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Auld Lang Syne, literally “old long since,” meaning long, long ago, roughly translates as “for old times’ sake.” The song is about preserving friendships and looking back at events over the past year. In Scotland, it is an old tradition to sing the song holding hands, just before midnight on New Year’s Eve or Hogmanay.
In 1788 Robert Burns, the Scottish poet, sent the poem to the Scots Musical Museum, telling them it was an ancient song and that he was the first to record it on paper.
However, that wasn’t exactly true because in 1711, there was a ballad printed by James Watson, which had close first verse and chorus similarities to Burns’ later rendition. Both versions almost certainly came from the same old song.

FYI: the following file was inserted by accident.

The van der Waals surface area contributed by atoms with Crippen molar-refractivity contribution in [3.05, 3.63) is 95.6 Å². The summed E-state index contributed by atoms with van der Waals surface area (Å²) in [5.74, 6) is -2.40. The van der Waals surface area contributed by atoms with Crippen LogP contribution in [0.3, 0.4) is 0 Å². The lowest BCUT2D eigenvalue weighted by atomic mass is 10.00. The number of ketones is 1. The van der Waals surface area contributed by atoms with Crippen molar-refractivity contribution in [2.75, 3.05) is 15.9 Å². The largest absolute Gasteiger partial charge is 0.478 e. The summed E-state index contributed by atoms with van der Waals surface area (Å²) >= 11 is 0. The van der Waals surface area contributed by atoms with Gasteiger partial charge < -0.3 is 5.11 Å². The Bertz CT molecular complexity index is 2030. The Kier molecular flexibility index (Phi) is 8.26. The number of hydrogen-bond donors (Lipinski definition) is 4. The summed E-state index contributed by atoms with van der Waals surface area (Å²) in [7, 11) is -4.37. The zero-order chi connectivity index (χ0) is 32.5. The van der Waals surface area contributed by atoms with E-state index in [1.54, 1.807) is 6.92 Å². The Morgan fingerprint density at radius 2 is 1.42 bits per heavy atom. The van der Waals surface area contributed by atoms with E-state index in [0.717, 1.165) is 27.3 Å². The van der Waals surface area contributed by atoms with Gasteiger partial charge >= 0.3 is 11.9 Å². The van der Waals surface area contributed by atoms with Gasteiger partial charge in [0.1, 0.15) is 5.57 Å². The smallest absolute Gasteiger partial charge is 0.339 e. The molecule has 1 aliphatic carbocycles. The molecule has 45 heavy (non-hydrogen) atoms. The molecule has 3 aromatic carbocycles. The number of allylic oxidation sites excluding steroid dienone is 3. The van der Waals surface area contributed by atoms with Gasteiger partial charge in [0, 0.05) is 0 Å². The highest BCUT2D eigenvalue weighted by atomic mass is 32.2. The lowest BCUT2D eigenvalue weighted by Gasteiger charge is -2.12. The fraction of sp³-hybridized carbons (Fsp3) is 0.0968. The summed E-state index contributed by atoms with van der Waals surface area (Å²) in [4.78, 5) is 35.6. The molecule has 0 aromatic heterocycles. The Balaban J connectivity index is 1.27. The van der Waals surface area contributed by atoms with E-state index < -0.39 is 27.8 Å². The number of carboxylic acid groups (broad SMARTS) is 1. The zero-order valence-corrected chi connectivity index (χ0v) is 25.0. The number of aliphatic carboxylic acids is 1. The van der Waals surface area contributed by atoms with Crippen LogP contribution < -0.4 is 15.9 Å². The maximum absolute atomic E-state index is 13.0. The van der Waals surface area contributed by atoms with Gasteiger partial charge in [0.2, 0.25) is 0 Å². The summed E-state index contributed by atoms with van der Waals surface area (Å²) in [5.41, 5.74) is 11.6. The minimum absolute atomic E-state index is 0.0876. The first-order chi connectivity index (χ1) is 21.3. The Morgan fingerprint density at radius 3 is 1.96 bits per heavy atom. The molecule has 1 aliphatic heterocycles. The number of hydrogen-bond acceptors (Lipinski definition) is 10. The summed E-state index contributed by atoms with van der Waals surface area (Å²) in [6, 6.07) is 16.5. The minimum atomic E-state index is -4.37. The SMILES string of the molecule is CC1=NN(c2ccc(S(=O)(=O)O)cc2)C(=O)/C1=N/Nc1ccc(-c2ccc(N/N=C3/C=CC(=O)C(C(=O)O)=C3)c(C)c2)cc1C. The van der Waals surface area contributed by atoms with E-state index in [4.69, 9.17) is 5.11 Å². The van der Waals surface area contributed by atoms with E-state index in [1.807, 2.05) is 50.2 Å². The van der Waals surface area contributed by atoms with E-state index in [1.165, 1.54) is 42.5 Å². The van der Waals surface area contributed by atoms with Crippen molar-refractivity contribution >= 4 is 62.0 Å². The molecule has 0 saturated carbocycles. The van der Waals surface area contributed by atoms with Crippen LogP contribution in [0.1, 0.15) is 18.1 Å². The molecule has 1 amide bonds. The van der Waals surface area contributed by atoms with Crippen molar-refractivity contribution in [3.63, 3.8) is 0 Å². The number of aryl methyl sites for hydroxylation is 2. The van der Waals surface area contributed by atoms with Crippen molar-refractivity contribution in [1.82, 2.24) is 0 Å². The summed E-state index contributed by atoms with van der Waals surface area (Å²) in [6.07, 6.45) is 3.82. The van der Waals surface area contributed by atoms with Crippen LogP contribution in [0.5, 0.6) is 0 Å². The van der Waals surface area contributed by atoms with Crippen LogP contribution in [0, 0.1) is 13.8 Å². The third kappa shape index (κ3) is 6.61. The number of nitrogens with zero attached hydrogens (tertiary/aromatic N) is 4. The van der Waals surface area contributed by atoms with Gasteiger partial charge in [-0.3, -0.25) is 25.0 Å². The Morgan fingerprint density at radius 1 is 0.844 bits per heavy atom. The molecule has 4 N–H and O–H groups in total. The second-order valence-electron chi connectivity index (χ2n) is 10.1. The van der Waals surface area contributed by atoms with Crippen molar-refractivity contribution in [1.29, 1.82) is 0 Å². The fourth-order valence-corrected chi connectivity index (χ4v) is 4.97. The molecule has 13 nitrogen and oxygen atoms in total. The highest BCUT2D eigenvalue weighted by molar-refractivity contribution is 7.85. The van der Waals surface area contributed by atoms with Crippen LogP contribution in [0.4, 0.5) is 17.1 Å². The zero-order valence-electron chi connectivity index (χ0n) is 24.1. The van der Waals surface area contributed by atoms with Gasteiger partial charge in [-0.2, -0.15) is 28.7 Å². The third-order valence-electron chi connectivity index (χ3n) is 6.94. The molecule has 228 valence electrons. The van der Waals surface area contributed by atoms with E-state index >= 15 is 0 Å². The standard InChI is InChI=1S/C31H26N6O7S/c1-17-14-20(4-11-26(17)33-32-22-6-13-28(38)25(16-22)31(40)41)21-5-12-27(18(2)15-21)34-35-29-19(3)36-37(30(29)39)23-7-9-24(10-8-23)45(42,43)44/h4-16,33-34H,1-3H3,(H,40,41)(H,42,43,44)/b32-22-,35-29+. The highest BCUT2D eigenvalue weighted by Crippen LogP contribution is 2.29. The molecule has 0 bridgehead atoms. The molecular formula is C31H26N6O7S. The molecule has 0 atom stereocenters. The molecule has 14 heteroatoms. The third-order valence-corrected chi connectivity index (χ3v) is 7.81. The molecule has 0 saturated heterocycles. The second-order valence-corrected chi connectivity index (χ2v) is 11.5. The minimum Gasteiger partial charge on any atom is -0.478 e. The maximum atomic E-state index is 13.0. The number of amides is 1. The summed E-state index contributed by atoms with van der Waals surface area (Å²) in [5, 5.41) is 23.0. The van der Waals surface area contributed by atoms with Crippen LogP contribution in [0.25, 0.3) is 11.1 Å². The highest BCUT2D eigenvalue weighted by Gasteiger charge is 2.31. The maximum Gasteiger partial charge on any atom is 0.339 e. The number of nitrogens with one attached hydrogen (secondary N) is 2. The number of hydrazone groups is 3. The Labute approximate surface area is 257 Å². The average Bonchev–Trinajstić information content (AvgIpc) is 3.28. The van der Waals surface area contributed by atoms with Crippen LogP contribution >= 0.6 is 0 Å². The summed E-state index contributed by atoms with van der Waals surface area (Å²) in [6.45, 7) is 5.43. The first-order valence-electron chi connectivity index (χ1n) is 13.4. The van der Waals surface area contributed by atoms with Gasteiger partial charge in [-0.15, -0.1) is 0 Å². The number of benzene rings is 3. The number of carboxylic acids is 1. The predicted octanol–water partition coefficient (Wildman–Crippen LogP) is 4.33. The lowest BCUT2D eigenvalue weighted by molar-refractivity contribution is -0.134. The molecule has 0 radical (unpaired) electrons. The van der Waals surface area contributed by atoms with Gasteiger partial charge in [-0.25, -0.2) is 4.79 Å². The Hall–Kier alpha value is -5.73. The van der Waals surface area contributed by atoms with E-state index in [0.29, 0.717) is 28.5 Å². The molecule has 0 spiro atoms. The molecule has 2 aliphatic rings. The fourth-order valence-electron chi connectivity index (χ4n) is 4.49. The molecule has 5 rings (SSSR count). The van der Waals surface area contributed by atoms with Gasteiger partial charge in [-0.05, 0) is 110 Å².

Burns’ version soon spread throughout the British Isles and on to the New World and eventually world-wide!
As we look back on 2021, we can appreciate how the song is both bitter-sweet and hopeful for a better new year.
Check out on Youtube the Lower Hutt Scottish DC 60 dance anniversary to see the authentic song and dance for Auld Lang Syne.
Happy New Year!